Can you give us a brief overview of your working history and what your relationship is with Performance Marketing?
I have been in the “digital” trenches here in NYC since 1996. And being a scientist, data and metrics have always been at the heart of the way I approach marketing and business strategy. As we continue to transition from “traditional” forms of advertising where we used to measure the size of the audience to “digital” forms of advertising where we have 2-way feedback loops, we have more data than ever to inform our marketing and tell us how well it is performing.
How has perception of the affiliate tag changed over time at large digital agencies?
DAF: The term “affiliate” is now more mainstream than ever. In the past, when “branding” still dominated all ad spending, advertisers and their agencies were asking for “reach and frequency.” Now with digital channels we can track many marketing activities through to the desired action or purchase and so we are now much more in an “affiliate state of mind” where advertisers are asking for performance.
Where would you place Affiliate Marketing within the digital marketing ecosystem at current day?
DAF: It is finally becoming a greater focus — and is really the holy grail of the trend CPM, CPC, to CPA. More dollars are shifting towards performance.
Performance-based Marketing and its acceptance among the wider digital sphere is rising. Why do you think this is?
DAF: Advertisers are demanding it now. Previously it was acceptable to just know how large of an audience you potentially showed your ad to. Now it is necessary to show how many people did something in reaction to the ad — hence the “performance” orientation.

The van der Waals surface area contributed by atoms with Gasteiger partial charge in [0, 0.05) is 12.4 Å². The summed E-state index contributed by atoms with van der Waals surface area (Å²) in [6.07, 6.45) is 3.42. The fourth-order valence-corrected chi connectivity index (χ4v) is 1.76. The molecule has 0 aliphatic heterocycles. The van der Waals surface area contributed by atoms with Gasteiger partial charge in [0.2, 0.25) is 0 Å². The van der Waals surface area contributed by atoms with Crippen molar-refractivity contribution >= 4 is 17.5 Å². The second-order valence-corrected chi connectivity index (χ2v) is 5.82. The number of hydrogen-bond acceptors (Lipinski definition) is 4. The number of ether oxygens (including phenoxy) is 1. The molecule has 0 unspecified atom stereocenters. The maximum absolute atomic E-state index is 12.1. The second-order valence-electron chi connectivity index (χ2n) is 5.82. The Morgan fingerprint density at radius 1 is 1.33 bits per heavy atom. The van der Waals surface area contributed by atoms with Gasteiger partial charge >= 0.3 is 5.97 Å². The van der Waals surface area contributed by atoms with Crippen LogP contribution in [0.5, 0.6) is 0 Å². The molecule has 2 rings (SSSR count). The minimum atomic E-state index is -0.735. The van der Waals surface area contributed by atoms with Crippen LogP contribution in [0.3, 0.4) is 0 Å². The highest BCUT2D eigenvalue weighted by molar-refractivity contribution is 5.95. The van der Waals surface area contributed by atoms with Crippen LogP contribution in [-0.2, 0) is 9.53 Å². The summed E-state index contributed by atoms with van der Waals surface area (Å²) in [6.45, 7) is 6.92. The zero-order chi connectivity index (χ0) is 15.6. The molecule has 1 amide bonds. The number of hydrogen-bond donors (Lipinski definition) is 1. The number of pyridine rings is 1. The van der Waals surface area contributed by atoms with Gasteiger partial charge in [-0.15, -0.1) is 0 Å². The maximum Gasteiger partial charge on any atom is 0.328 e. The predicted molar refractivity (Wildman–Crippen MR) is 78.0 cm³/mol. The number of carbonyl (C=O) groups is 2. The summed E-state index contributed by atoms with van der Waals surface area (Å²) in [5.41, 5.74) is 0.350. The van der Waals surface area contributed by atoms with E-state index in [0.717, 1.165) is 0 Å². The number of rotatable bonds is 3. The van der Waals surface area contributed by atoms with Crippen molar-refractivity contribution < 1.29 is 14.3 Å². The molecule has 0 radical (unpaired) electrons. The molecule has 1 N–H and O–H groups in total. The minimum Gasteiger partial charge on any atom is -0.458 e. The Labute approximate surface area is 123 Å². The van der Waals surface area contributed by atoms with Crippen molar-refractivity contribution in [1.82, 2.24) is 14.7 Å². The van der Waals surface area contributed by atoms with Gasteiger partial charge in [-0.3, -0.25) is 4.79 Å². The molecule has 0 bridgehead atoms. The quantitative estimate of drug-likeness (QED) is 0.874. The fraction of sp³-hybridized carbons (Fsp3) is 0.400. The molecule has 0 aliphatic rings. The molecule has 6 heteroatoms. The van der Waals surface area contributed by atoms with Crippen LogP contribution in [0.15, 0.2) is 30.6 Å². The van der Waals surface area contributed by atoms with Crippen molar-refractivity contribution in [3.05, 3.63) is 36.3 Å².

In order to aid this acceptance, what industry issues need to be tackled, if any?
DAF: One of the main things that have hindered a greater use of “performance” metrics is the agreement on what metrics to use and how to attribute credit, especially across channels. When comparing TV advertising, whose metrics are the size of the audience, to digital ads, whose metrics deal with actions that users take, it is understandable how difficult this used to be. But if we focus in on the actions of the users, throughout their purchase funnel or customer journey, we can see how various forms of advertising and marketing are suited for different parts of the funnel. Once advertisers realize this, they can map the right tactics to the right part of the funnel and attribute credit appropriately and therefore balance ad spending across all channels and tactics.
What would you say is likely to be the big discussion points for digital as a whole over the next 12 months?
DAF: One of the main themes of discussion in marketing will continue to be what is the optimal percentage allocation of the various forms of advertising. If advertisers are able to break through the “traditional versus digital” mindset and think of performance at every stage of the funnel, then the appropriate forms of advertising and the appropriate allocations will be determined easily.